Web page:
Acceptable gender-agnostic collections are for a select few that debuted as such. Vaquera, created in 2013, for example, is in league with such old-world stalwarts like Calvin Klein and Tommy Hilfiger, all of who’s Spring 2019 runway show were a play on collegiate-graduate chic. Tasseled caps atop youthful heads like Kaia Gerber’s walked the runway, complete with crimson blazers in the former. Kith x Tommy’s collection occurred in a library setting with spectacles sitting on the bridge of noses studiously- some of the models were preppy in printed navy blue matching button-downs tucked into trousers. Other models had baseball caps and denim-on-denim, balancing backpacks over one shoulder. Vaquera rented out a NYC cafeteria on during the Rose Hashanah to commencement proportions. Male models wore voluminous shiny caps and gowns and a petticoat and pink bow-tied kneecaps with fluttery-hemmed short shorts for their physical education look.
Instead of women’s wear influencing menswear, fashion houses are borrowing from classic masculine fabric and silhouette to manifest their female-defined collections. Likewise, Maison Margiela approached the runways this past year with gender-agnostic foreplay – “bows on boys and suits on girls.” John Galliano’s latest fragrance, Mutiny, reflects what’s in his podcast: “What is sexy today? It’s a moment to collectively redefine what it means or could mean,” Galliano said.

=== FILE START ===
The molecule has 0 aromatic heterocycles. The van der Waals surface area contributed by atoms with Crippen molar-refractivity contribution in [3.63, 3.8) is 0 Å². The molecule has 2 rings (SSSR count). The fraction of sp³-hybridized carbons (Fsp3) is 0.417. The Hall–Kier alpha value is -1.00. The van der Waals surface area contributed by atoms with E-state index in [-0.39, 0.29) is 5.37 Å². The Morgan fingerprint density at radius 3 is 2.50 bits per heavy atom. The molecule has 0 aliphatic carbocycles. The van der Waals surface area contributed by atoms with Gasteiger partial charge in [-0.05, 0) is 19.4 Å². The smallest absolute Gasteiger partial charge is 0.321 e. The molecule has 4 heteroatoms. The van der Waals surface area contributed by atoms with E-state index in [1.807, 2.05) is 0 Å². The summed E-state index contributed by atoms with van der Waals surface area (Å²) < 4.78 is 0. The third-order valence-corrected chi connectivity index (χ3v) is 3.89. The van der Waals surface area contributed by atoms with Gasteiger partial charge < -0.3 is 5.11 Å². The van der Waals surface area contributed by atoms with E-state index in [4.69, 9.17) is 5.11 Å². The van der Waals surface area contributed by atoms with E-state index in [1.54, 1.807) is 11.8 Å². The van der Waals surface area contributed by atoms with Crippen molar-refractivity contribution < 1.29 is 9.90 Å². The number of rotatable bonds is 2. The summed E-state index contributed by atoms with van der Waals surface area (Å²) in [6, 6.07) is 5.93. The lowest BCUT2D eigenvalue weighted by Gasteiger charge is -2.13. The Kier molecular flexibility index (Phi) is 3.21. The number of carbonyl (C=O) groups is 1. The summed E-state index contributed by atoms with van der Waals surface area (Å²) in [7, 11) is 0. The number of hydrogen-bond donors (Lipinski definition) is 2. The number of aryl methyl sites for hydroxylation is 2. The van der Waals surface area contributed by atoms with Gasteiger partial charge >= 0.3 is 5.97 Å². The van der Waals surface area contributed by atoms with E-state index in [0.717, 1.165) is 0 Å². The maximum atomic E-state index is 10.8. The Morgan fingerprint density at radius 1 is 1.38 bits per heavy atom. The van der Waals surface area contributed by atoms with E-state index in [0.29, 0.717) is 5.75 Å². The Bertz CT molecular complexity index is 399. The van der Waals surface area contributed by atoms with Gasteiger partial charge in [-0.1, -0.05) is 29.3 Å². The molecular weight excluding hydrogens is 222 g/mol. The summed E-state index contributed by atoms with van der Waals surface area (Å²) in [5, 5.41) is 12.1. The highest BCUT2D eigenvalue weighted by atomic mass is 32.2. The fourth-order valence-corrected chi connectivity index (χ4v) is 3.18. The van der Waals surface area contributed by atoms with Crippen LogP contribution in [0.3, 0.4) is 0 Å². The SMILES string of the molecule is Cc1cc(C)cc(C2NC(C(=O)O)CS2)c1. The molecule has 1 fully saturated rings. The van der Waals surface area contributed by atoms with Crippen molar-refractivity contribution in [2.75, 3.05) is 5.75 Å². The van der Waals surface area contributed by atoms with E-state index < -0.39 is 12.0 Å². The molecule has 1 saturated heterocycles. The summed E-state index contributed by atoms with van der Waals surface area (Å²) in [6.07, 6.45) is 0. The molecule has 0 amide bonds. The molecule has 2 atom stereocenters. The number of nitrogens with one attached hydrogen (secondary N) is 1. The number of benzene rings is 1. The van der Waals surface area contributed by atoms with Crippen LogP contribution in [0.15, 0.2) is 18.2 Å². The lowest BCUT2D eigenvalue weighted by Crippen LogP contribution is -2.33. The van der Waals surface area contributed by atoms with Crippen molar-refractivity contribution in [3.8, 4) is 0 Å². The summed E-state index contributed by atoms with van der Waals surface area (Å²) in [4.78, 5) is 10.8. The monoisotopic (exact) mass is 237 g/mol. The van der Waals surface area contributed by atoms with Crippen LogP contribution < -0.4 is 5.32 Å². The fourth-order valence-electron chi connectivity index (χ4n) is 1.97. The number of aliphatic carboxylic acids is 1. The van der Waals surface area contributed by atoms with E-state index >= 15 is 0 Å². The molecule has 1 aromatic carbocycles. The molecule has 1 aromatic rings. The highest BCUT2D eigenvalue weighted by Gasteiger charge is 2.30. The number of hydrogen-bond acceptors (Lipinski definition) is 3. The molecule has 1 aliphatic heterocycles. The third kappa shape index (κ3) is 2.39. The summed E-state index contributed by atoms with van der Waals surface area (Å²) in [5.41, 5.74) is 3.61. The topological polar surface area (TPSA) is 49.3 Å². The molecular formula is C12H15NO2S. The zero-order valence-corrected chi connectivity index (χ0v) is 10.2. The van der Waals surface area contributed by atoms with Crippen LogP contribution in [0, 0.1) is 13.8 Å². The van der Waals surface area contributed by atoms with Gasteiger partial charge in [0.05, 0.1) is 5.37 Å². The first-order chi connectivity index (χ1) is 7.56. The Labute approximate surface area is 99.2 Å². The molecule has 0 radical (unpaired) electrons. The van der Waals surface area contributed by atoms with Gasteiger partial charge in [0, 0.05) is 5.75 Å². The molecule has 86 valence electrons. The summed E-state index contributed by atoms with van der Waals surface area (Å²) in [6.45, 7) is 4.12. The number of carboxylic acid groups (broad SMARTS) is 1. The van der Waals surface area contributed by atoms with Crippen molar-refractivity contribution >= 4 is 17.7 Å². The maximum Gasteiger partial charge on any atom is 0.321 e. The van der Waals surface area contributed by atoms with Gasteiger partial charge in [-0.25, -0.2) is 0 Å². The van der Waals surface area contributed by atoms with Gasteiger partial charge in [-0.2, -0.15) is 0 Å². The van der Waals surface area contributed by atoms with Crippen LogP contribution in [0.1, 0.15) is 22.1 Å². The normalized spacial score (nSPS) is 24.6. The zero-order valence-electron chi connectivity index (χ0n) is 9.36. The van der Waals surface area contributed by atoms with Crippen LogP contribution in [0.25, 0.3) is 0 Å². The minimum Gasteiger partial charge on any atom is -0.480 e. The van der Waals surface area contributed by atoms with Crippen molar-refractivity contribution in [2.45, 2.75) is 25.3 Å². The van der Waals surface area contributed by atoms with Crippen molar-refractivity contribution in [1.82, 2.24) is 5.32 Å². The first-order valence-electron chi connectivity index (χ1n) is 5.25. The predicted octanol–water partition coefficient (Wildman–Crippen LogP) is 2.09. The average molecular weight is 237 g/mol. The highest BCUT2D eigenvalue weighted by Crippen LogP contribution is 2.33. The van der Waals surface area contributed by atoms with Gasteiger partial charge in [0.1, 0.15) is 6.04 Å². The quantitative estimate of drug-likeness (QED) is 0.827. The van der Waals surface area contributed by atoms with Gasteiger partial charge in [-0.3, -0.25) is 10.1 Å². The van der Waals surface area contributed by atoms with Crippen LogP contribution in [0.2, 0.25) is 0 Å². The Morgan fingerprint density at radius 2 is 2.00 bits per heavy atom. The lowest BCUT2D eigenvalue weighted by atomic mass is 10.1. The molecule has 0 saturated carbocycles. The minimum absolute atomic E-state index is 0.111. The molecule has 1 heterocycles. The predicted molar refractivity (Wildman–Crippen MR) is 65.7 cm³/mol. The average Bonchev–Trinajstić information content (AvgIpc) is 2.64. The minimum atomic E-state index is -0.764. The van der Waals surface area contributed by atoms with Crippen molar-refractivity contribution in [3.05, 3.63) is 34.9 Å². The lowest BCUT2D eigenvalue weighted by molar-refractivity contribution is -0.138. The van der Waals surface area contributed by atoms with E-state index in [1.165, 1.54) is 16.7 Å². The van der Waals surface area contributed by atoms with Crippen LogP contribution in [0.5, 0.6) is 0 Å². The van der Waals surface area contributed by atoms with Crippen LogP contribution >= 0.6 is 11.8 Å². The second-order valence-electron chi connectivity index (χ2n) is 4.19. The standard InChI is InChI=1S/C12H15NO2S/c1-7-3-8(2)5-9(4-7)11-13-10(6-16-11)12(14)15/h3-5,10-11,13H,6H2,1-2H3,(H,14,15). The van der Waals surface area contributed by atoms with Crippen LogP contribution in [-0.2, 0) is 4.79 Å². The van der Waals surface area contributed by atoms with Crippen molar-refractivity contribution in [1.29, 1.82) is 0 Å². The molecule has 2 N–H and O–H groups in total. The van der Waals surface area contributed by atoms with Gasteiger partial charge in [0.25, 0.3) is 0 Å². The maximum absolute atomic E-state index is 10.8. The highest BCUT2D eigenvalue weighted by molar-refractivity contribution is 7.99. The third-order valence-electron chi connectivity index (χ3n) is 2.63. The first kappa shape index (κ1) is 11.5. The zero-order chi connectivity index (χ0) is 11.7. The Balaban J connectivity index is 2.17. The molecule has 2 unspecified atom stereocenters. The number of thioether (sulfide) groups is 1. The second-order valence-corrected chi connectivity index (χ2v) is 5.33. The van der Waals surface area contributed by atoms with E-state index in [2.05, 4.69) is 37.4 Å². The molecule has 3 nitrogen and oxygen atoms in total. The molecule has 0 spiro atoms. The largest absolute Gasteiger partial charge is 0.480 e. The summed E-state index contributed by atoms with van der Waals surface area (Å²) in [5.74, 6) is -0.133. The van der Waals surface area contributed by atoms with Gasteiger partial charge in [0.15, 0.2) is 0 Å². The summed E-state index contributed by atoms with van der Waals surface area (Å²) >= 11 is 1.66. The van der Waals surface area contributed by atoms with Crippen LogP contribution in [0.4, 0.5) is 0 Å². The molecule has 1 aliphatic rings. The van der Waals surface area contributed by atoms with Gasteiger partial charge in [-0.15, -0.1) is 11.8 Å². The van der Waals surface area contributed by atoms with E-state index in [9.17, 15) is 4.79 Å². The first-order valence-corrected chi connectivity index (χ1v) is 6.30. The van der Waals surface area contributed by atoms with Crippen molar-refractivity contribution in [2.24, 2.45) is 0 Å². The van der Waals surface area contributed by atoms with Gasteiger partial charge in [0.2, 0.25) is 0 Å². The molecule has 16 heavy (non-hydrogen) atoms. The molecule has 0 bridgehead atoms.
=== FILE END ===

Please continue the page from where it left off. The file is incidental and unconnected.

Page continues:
Lower East Side-based, Bayside, Queens-native, Sandy Liang, had always approached fashion in non-specific to gender way–though not intentionally. Instead, her focus since graduating from Parsons in 2014 and then carving out her namesake label in 2015, was It has been theorized that because “men who are interested in fashion and are willing to trust their taste,” Liang’s hallmark piece – a fleece that is made for women is popular among men. “The fleece was the gateway drug,” she says. Liang also brings to light the universal and human concept of nostalgia. “Fleece is immediately nostalgic and comfortable for everybody who grew up here. Regardless of whether you owned your own jacket or not, you had something that was similar to it,” she said. “I really want to do more T-shirts, easy-to-wear things that are not men's—they're just unisex,” she says of her future plans.
As the world becomes increasingly wired, it seems like we’ve collectively become wary of our viewing time on our iPhone alerts and with a return to snail-mail – enter delivery services for everything from meals, to beauty, and curated clothing – a regression to years past is not out of the question. The same goes for fashion. It’s out with the exclusively women’s and men’s shows – out with the binary and in with non-binary.